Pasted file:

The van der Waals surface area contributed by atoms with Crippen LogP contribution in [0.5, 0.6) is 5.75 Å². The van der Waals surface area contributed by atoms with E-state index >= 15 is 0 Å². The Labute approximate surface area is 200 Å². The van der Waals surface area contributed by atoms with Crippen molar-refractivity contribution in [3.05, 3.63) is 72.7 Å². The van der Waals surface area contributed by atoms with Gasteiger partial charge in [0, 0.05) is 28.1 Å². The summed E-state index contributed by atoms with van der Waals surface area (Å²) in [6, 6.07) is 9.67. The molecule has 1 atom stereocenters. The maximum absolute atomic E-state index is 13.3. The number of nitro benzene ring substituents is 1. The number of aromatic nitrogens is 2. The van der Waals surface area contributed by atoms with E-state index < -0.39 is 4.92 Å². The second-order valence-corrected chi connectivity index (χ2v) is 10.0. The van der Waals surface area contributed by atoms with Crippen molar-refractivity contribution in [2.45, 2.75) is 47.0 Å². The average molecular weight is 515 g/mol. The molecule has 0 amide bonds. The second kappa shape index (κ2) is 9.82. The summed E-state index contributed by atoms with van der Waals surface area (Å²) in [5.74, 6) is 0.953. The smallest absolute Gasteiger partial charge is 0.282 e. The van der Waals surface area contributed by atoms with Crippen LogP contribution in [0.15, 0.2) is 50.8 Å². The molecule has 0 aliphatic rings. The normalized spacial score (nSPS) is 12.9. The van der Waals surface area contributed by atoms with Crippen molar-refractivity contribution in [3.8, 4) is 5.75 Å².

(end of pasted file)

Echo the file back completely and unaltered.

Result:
The van der Waals surface area contributed by atoms with Crippen LogP contribution in [0.5, 0.6) is 5.75 Å². The van der Waals surface area contributed by atoms with E-state index >= 15 is 0 Å². The Labute approximate surface area is 200 Å². The van der Waals surface area contributed by atoms with Crippen molar-refractivity contribution in [3.05, 3.63) is 72.7 Å². The van der Waals surface area contributed by atoms with Gasteiger partial charge in [0, 0.05) is 28.1 Å². The summed E-state index contributed by atoms with van der Waals surface area (Å²) in [6, 6.07) is 9.67. The molecule has 1 atom stereocenters. The maximum absolute atomic E-state index is 13.3. The number of nitro benzene ring substituents is 1. The number of aromatic nitrogens is 2. The van der Waals surface area contributed by atoms with E-state index < -0.39 is 4.92 Å². The second-order valence-corrected chi connectivity index (χ2v) is 10.0. The van der Waals surface area contributed by atoms with Crippen molar-refractivity contribution in [2.45, 2.75) is 47.0 Å². The average molecular weight is 515 g/mol. The molecule has 0 amide bonds. The second kappa shape index (κ2) is 9.82. The summed E-state index contributed by atoms with van der Waals surface area (Å²) in [5.74, 6) is 0.953. The smallest absolute Gasteiger partial charge is 0.282 e. The van der Waals surface area contributed by atoms with Crippen LogP contribution in [0.15, 0.2) is 50.8 Å². The molecule has 0 aliphatic rings. The normalized spacial score (nSPS) is 12.9. The van der Waals surface area contributed by atoms with Crippen molar-refractivity contribution in [3.8, 4) is 5.75 Å².